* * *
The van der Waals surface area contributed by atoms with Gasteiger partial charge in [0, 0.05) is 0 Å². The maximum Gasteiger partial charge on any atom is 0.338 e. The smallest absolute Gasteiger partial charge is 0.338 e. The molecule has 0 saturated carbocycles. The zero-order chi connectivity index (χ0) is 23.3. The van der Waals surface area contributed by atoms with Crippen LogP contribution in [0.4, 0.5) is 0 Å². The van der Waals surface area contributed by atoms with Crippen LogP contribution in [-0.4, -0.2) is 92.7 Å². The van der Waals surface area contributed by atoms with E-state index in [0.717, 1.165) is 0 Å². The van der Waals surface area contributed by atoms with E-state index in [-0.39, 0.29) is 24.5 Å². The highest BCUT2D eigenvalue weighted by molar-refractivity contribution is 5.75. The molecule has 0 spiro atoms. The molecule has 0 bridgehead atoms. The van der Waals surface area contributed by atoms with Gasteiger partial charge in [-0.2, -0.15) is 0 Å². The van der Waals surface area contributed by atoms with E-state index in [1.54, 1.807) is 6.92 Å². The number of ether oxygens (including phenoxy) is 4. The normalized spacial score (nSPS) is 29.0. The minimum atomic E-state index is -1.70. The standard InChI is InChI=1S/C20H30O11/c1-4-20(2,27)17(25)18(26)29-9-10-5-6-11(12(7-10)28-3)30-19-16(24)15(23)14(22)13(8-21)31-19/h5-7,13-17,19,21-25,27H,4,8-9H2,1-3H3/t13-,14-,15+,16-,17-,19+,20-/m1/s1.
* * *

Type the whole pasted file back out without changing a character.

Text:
The van der Waals surface area contributed by atoms with Gasteiger partial charge in [0, 0.05) is 0 Å². The maximum Gasteiger partial charge on any atom is 0.338 e. The smallest absolute Gasteiger partial charge is 0.338 e. The molecule has 0 saturated carbocycles. The zero-order chi connectivity index (χ0) is 23.3. The van der Waals surface area contributed by atoms with Crippen LogP contribution in [0.4, 0.5) is 0 Å². The van der Waals surface area contributed by atoms with Crippen LogP contribution in [-0.4, -0.2) is 92.7 Å². The van der Waals surface area contributed by atoms with E-state index in [0.717, 1.165) is 0 Å². The van der Waals surface area contributed by atoms with E-state index in [-0.39, 0.29) is 24.5 Å². The highest BCUT2D eigenvalue weighted by molar-refractivity contribution is 5.75. The molecule has 0 spiro atoms. The molecule has 0 bridgehead atoms. The van der Waals surface area contributed by atoms with Gasteiger partial charge in [-0.2, -0.15) is 0 Å². The van der Waals surface area contributed by atoms with E-state index in [1.54, 1.807) is 6.92 Å². The number of ether oxygens (including phenoxy) is 4. The normalized spacial score (nSPS) is 29.0. The minimum atomic E-state index is -1.70. The standard InChI is InChI=1S/C20H30O11/c1-4-20(2,27)17(25)18(26)29-9-10-5-6-11(12(7-10)28-3)30-19-16(24)15(23)14(22)13(8-21)31-19/h5-7,13-17,19,21-25,27H,4,8-9H2,1-3H3/t13-,14-,15+,16-,17-,19+,20-/m1/s1.